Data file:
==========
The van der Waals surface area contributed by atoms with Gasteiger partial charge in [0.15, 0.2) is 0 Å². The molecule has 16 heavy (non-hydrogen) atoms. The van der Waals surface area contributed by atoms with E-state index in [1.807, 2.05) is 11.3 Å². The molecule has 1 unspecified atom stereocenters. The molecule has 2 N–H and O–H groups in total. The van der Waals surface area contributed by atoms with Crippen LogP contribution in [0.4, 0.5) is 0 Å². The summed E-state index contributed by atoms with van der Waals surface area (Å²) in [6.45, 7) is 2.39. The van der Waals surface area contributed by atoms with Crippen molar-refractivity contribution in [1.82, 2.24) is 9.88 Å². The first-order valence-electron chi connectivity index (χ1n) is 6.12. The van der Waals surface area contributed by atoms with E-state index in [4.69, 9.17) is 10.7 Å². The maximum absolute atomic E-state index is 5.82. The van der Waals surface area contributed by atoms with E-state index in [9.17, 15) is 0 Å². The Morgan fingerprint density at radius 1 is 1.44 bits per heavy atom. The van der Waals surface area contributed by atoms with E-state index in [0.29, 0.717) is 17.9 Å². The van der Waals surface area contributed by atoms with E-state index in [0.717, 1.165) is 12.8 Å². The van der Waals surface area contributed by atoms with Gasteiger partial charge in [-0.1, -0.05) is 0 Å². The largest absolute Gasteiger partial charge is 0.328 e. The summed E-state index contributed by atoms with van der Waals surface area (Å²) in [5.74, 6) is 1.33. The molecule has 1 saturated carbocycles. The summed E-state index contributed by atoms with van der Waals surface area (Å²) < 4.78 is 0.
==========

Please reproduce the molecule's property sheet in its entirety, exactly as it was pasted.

The van der Waals surface area contributed by atoms with Gasteiger partial charge in [0.15, 0.2) is 0 Å². The molecule has 16 heavy (non-hydrogen) atoms. The van der Waals surface area contributed by atoms with E-state index in [1.807, 2.05) is 11.3 Å². The molecule has 1 unspecified atom stereocenters. The molecule has 2 N–H and O–H groups in total. The van der Waals surface area contributed by atoms with Crippen LogP contribution in [0.4, 0.5) is 0 Å². The summed E-state index contributed by atoms with van der Waals surface area (Å²) in [6.45, 7) is 2.39. The van der Waals surface area contributed by atoms with Crippen molar-refractivity contribution in [1.82, 2.24) is 9.88 Å². The first-order valence-electron chi connectivity index (χ1n) is 6.12. The van der Waals surface area contributed by atoms with E-state index in [4.69, 9.17) is 10.7 Å². The maximum absolute atomic E-state index is 5.82. The van der Waals surface area contributed by atoms with E-state index in [9.17, 15) is 0 Å². The Morgan fingerprint density at radius 1 is 1.44 bits per heavy atom. The van der Waals surface area contributed by atoms with E-state index in [0.29, 0.717) is 17.9 Å². The van der Waals surface area contributed by atoms with E-state index in [0.717, 1.165) is 12.8 Å². The van der Waals surface area contributed by atoms with Gasteiger partial charge in [-0.1, -0.05) is 0 Å². The largest absolute Gasteiger partial charge is 0.328 e. The summed E-state index contributed by atoms with van der Waals surface area (Å²) in [5.74, 6) is 1.33. The molecule has 1 saturated carbocycles. The summed E-state index contributed by atoms with van der Waals surface area (Å²) < 4.78 is 0.